First, I'd like to point out that I did not, contrary to the claims, write the post. However, I do stand by it.
Second, the accusation of the left is that both I and this site are calling for armed rebellion due to the persistent legal killing of children in this country. They are both lying and ignorant of history.
Erickson then spends a dozen paragraphs not addressing the key wording in the original post. Here it is again:
Here at RedState, we too have drawn a line. We will not endorse any candidate who will not reject the judicial usurpation of Roe v. Wade and affirm that the unborn are no less entitled to a right to live simply because of their size or their physical location. Those who wish to write on the front page of RedState must make the same pledge. The reason for this is simple: once before, our nation was forced to repudiate the Supreme Court with mass bloodshed. We remain steadfast in our belief that this will not be necessary again, but only if those committed to justice do not waiver or compromise, and send a clear and unmistakable signal to their elected officials of what must be necessary to earn our support. [Emphasis added]
Erickson responds to criticism of that paragraph by insisting that Red State condemns violence:
We at RedState are mindful that there are those so frustrated with this country allowing the lawful killing of children that those people are perfectly willing to take a life to preserve a life.
We not only do not condone that, but we condemn it.
But the paragraph in question said that mass bloodshed will be necessary if "those committed to justice" fail to "send a clear and unmistakable signal to their elected officials of what must be necessary to earn our support."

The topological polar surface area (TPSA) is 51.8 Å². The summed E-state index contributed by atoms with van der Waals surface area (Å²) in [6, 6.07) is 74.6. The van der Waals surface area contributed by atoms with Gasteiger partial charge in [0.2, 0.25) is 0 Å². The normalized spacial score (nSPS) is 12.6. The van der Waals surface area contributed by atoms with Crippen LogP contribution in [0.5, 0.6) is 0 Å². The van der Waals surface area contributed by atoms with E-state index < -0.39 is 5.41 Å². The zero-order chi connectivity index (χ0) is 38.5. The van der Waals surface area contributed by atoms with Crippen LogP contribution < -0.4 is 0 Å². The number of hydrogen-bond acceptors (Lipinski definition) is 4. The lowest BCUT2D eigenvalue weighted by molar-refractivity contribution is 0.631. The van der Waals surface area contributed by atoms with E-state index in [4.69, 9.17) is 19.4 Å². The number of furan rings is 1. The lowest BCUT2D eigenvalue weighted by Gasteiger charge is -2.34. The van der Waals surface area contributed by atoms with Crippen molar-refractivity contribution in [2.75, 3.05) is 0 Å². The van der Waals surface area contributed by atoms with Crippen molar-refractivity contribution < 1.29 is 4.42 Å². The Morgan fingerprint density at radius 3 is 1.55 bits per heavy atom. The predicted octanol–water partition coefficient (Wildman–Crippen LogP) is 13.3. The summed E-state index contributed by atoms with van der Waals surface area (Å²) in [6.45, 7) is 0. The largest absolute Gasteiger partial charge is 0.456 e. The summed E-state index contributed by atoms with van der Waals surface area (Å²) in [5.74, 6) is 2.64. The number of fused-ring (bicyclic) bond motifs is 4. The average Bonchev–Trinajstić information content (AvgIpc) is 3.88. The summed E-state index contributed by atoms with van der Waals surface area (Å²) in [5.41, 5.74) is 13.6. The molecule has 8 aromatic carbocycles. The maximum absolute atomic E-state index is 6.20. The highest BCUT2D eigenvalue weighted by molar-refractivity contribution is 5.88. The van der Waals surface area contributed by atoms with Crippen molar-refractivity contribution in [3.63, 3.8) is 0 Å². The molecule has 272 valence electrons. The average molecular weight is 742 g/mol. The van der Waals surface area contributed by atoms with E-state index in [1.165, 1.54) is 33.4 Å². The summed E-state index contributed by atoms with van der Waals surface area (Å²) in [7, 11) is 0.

It didn't say mass bloodshed will unfortunately but inevitably occur if those conditions are not met. It said mass bloodshed will be necessary.
In responding to criticism of the post, Erickson addressed that wording only by saying it "sound[s] like a caveat, but it is not a caveat to any of us here." Whatever that means. He did, however, say he stands by the post, so … here we are: Erick Erickson thinks "mass bloodshed" will be necessary if anti-abortion activists fail to convey to their elected officials the importance of overturning Roe v. Wade. Not just inevitable: "Necessary."
And tonight, CNN will feature him as a contributor to its State of the Union coverage.
Back on January 11, CNN's John King hosted CNN contributor Erick Erickson for a discussion of inflammatory rhetoric. King didn't mention Erickson's history of violent rhetoric -- which includes talking about beating elected officials to a "bloody pulp" and pulling a shotgun on government workers -- even as Erickson criticized liberals' rhetoric. Even worse, King quested his Democratic guest about Erickson's criticism of liberals while ignoring Erickson's own rhetoric.
Last Thursday, King again ignored Erickson's pattern of violent comments during a conversation about controversial rhetoric. After playing a clip of Democratic Congressman Steve Cohen accusing Republicans of "a big lie just like Goebbels" and another clip of Cohen responding to criticism of the comment, King asked Erickson if Cohen's response was sufficient: